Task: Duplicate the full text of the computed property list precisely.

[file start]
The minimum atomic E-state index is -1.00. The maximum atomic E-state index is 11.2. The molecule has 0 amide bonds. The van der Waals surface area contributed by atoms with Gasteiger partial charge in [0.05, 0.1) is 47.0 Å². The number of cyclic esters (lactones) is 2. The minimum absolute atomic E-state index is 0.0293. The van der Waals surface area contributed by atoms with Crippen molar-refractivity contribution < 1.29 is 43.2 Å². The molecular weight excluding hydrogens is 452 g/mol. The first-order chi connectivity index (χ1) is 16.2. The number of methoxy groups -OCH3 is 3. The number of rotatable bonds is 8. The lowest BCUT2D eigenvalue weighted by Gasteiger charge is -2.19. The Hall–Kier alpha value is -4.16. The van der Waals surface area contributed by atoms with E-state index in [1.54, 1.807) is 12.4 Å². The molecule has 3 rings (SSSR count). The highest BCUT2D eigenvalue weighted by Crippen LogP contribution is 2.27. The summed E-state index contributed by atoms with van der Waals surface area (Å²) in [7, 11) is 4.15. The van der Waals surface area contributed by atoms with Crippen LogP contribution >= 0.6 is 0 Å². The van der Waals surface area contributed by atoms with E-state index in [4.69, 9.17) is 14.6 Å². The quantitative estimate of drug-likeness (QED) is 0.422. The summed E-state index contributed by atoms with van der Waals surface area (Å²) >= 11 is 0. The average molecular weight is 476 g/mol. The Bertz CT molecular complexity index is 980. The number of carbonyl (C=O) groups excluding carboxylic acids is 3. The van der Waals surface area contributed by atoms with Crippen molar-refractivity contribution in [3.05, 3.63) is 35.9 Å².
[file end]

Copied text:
The minimum atomic E-state index is -1.00. The maximum atomic E-state index is 11.2. The molecule has 0 amide bonds. The van der Waals surface area contributed by atoms with Gasteiger partial charge in [0.05, 0.1) is 47.0 Å². The number of cyclic esters (lactones) is 2. The minimum absolute atomic E-state index is 0.0293. The van der Waals surface area contributed by atoms with Crippen molar-refractivity contribution < 1.29 is 43.2 Å². The molecular weight excluding hydrogens is 452 g/mol. The first-order chi connectivity index (χ1) is 16.2. The number of methoxy groups -OCH3 is 3. The number of rotatable bonds is 8. The lowest BCUT2D eigenvalue weighted by Gasteiger charge is -2.19. The Hall–Kier alpha value is -4.16. The van der Waals surface area contributed by atoms with E-state index in [1.54, 1.807) is 12.4 Å². The molecule has 3 rings (SSSR count). The highest BCUT2D eigenvalue weighted by Crippen LogP contribution is 2.27. The summed E-state index contributed by atoms with van der Waals surface area (Å²) in [7, 11) is 4.15. The van der Waals surface area contributed by atoms with Crippen LogP contribution >= 0.6 is 0 Å². The van der Waals surface area contributed by atoms with E-state index in [4.69, 9.17) is 14.6 Å². The quantitative estimate of drug-likeness (QED) is 0.422. The summed E-state index contributed by atoms with van der Waals surface area (Å²) >= 11 is 0. The average molecular weight is 476 g/mol. The Bertz CT molecular complexity index is 980. The number of carbonyl (C=O) groups excluding carboxylic acids is 3. The van der Waals surface area contributed by atoms with Crippen molar-refractivity contribution in [3.05, 3.63) is 35.9 Å².